Dallas County Commissioner J.J. Koch Comforts Members of Korean-American Community

by Tony Chai | May 26th 2022

Korean-American community leaders of Dallas invited Dallas County Commissioner J.J. Koch to Korea Town, in an effort to cope with the aftermath of recent hair salon shooting that occurred on May 11th.

Organized by the Korean Society of Dallas, ‘Luncheon Meeting with J.J. Koch’ was held Wednesday May 25th at Sura Korean Bistro located in a shopping center next to the hair salon where the shooting occurred.

Korean-American leaders’ concerns, among other issues, centered around how to prevent future shooting tragedies and other crimes in the Korea Town and helpi local businesses bounce back from it.

Some of the ideas that were discussed include hosting Police watch tower year-round in the Korea Town, increasing police patrol, and having the city of Dallas officially designate the area as ‘Korea Town.’

Dallas County Commissioner J.J. Koch addresses Korean American leaders of Dallas.

Commissioner Koch, with his experience in the county justice systems and background as prosecutor and attorney, offered his advice to Korean-American leaders.

Commissioner Koch pointed out that the Police crime watch tower is only as good as the monitoring capabilities. Commissioner Koch suggested that great prevalence in the use of CCTV’s in the area would be another way of achieving the same result.

While he supports helping out with installing the crime watch tower, he emphasized that it is important to find business owners who would be willing to share the cost.

Commissioner Koch also emphasized the importance of “clear and diligent reporting of crimes.” He suggested that, when reporting crimes, as much of detail as possible is necessary in apprehending the criminals and finding any patterns of crime.

“We may not into get into the report of good description of the individuals which may include symbols that reflect an ideology that is hateful. It is critical that we impress upon business owners and members of the community that properly reporting hate crimes will give us an opportunity to track the individuals that are doing these types of crimes. If we start seeing patterns emerging, we can get better opportunity to get in front of them. If you don’t report the hate crime aspect, the individuals may not get punished for the hate crimes” said Commissioner Koch.

Commissioner Koch showed his trust in Dallas Police Chief Eddie Garcia and District Attorney John Creuzot, who is a retired judge.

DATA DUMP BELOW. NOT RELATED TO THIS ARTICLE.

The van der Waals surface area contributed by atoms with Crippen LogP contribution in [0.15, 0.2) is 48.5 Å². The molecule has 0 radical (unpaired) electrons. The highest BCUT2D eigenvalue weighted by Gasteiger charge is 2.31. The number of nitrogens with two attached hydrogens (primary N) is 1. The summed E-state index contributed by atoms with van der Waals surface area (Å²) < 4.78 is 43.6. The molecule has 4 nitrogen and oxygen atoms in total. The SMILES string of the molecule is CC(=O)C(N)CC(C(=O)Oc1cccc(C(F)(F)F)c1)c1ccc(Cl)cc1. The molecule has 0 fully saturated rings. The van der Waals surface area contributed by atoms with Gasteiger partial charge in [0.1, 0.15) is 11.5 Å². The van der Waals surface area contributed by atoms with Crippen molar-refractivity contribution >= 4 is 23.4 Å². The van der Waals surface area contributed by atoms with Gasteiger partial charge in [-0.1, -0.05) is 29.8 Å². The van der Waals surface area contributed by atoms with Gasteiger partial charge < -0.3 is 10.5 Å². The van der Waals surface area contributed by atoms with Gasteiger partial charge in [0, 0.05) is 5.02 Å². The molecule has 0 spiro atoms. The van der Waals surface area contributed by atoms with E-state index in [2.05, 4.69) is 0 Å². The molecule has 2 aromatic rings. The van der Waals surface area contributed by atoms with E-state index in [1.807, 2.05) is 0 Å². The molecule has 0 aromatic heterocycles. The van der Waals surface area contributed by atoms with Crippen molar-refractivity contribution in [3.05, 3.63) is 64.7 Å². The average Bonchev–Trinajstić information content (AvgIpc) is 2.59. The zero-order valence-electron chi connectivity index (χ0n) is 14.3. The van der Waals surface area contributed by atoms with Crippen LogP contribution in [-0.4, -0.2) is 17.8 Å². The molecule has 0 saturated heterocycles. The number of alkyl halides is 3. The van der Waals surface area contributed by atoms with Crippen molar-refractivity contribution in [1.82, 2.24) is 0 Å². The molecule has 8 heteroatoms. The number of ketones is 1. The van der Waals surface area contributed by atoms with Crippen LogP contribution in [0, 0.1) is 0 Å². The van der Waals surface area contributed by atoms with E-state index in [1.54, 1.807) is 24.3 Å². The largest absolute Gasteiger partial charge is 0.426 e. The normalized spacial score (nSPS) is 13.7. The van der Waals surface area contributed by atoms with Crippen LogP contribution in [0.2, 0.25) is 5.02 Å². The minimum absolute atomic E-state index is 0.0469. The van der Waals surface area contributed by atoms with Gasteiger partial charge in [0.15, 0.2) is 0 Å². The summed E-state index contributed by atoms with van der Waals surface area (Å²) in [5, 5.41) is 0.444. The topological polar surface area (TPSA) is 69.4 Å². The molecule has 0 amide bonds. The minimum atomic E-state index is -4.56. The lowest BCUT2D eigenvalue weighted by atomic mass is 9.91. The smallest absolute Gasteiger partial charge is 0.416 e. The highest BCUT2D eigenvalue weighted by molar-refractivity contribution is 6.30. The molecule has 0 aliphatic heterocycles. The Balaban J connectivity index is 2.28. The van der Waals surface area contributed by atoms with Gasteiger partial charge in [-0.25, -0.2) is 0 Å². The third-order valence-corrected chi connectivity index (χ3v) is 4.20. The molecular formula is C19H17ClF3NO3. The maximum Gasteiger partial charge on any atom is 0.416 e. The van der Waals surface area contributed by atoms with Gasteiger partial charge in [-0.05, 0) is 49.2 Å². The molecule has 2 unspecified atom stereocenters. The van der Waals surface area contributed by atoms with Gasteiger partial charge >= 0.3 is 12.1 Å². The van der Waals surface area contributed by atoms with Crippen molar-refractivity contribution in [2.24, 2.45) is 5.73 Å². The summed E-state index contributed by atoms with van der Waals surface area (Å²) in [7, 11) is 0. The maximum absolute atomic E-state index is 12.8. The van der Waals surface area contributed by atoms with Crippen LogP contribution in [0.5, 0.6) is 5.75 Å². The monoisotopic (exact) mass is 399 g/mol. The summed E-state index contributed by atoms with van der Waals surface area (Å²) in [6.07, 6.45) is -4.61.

“Chief Garcia is very thoughtful. He is tremendous leader of that department. Judge John Creuzot, our current DA, is a member of the other party but I have every respect for him about how he handles his mission and his belief in the justice system. He will do the right thing when those proper reports and data get to him. He will make sure his prosecutors are prosecuting not just shoplifting, assaults but adding the hate crime enhancements” Commissioner Koch emphasized.

When asked by KERA’s reporter Elizabeth Myong about slow Police response time, Commissioner Koch said the long-term solution is to hire more Police officers.

“The problem the DPD in particular is having regarding the response time is largely the fact that they are having a hard time hiring and losing officers quickly. It’s something that the city of Dallas needs to do a better job of. Chief Garcia and staff leadership have done a fantastic job of prioritizing resources. Clearly right now, in this part of the community there is substantial increase of instances so at least on a temporary basis to have more police officers and vehicles patrolling through during this time period is needed” said Commissioner Koch.

“The long term solution is going to have to be making sure that the city council understands that they need to do everything they can to hire more police officers. There is vast area of the city that have terrible, terrible response times. It’s one of those problems that many areas fear. Certain residential areas have neighborhood watch associations pay for those officers to be there during their off-duty hours. That is an option. It’s not something that I want to be a big advocate for because everyone here already pays a great deal of taxes. If you pay for specialized patrol, you can be in a situation where you can get neglected by the regular patrol.”

Sung-Joo Yu, president of Korean Society of Dallas, requested that Commissioner Koch personally help them get connected with the right officials in discussion of installing Police watch tower. Commissioner Koch suggested that the DPD’s Deputy Chief of Northwest division and councilman of the district would be the right people to contact.

H.K. Kim, president of the Greater Dallas Korean American Chamber of Commerce explained to Commissioner Koch about the need for city’s official designation of ‘Korea Town’ if the community is to bounce back from the tragedy.

“I think that’s a good step regarding civic pride – something that I’ll absolutely support. That would something that’s up to the city. When it comes to funding or anything else we can do to support that, the county will absolutely be there. That’s is nice to have and it’s something that is easy enough to get done” Commissioner Koch responded.